[200q20v] a Chemist in the house???

McCoy, Charlie CMcCoy at visa.com
Thu Mar 8 07:00:55 EST 2001

I'm no chemist (but Dad has a PhD in physical chemistry) and he always has
me use "fresh" sealed distilled water (apparently letting d-water sit around
for a while allows Co2 to absorb, increasing conductivity marginally...but I
digress) for cleaning circuit boards as it is fairly non-conductive (tap
water, with it's impurities IS fairly conductive) and when dry will leave no
residue.  PURE denatured Ethanol (most stuff is 80% alcohol and has
impurities) has also worked well as a finishing rinse.


-----Original Message-----
From: Sylvester, Mike [mailto:Mike.Sylvester at sycamorenet.com]
Sent: Thursday, March 08, 2001 8:53 AM
To: 'Brett Dikeman'; Glen Powell
Cc: 200q20v at audifans.com
Subject: RE: [200q20v] a Chemist in the house???

Brett Dikeman once said:
I'm no chemist, but I certainly don't recommend the previous
solution(water?!?)  Somebody was dippin' into the secret stash when they
suggested that one :-)....If you don't want to go the route of c41/deoxit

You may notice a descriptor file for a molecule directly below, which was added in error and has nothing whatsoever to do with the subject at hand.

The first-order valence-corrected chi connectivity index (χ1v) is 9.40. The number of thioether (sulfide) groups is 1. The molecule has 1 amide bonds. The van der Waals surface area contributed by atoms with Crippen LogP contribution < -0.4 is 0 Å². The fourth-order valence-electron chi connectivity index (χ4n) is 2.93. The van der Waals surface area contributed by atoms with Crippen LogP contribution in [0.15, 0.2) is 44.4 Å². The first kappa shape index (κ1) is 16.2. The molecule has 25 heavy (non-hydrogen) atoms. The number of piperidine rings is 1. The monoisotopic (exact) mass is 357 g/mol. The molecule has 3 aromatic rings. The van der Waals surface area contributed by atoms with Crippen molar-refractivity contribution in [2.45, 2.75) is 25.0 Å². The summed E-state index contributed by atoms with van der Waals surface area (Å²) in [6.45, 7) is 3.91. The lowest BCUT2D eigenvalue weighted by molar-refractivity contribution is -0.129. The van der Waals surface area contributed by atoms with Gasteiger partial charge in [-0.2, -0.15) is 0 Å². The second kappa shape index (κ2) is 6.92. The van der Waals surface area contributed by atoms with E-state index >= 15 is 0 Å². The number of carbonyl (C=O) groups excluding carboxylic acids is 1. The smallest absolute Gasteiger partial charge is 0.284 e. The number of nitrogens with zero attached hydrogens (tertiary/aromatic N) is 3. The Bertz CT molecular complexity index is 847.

etc, then windshield
washer fluid should be a much better choice than straight water....


What is wrong with water?  As long as you dry everything after, water will
less harmful than anything else.  Are you aware that when PC boards are
manufactured, like those used in the ECU, they are washed with water after
all of the components are soldered.  In the past when I've reworked a
computer board, e.g. change a resistor, I've taken the board to the bathroom
sink and washed off the flux.  You must of course dry it completely before
powering it.  This could be the tough part with the fuse box, since it has
many nooks and crannies.  Also, isn't windshield washer fluid about 95%

Mike Sylvester
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